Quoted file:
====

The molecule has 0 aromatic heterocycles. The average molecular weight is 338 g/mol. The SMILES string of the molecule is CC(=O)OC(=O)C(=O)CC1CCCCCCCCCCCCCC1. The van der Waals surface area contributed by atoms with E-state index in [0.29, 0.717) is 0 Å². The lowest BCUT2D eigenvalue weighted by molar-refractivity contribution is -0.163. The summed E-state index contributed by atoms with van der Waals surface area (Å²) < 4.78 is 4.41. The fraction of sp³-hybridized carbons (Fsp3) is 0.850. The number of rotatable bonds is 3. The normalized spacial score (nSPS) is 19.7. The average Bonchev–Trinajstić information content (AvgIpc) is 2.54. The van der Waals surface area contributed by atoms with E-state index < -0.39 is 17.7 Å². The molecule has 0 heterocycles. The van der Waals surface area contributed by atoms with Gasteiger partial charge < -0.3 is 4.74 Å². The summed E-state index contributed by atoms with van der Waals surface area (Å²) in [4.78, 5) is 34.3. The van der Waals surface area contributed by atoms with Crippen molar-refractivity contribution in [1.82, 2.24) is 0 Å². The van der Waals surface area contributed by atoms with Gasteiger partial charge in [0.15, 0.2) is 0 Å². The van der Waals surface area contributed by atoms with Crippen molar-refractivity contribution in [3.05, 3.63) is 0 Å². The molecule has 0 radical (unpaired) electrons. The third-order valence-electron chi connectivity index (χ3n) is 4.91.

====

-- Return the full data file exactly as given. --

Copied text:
The molecule has 0 aromatic heterocycles. The average molecular weight is 338 g/mol. The SMILES string of the molecule is CC(=O)OC(=O)C(=O)CC1CCCCCCCCCCCCCC1. The van der Waals surface area contributed by atoms with E-state index in [0.29, 0.717) is 0 Å². The lowest BCUT2D eigenvalue weighted by molar-refractivity contribution is -0.163. The summed E-state index contributed by atoms with van der Waals surface area (Å²) < 4.78 is 4.41. The fraction of sp³-hybridized carbons (Fsp3) is 0.850. The number of rotatable bonds is 3. The normalized spacial score (nSPS) is 19.7. The average Bonchev–Trinajstić information content (AvgIpc) is 2.54. The van der Waals surface area contributed by atoms with E-state index < -0.39 is 17.7 Å². The molecule has 0 heterocycles. The van der Waals surface area contributed by atoms with Gasteiger partial charge < -0.3 is 4.74 Å². The summed E-state index contributed by atoms with van der Waals surface area (Å²) in [4.78, 5) is 34.3. The van der Waals surface area contributed by atoms with Crippen molar-refractivity contribution in [1.82, 2.24) is 0 Å². The van der Waals surface area contributed by atoms with Gasteiger partial charge in [0.15, 0.2) is 0 Å². The van der Waals surface area contributed by atoms with Crippen molar-refractivity contribution in [3.05, 3.63) is 0 Å². The molecule has 0 radical (unpaired) electrons. The third-order valence-electron chi connectivity index (χ3n) is 4.91.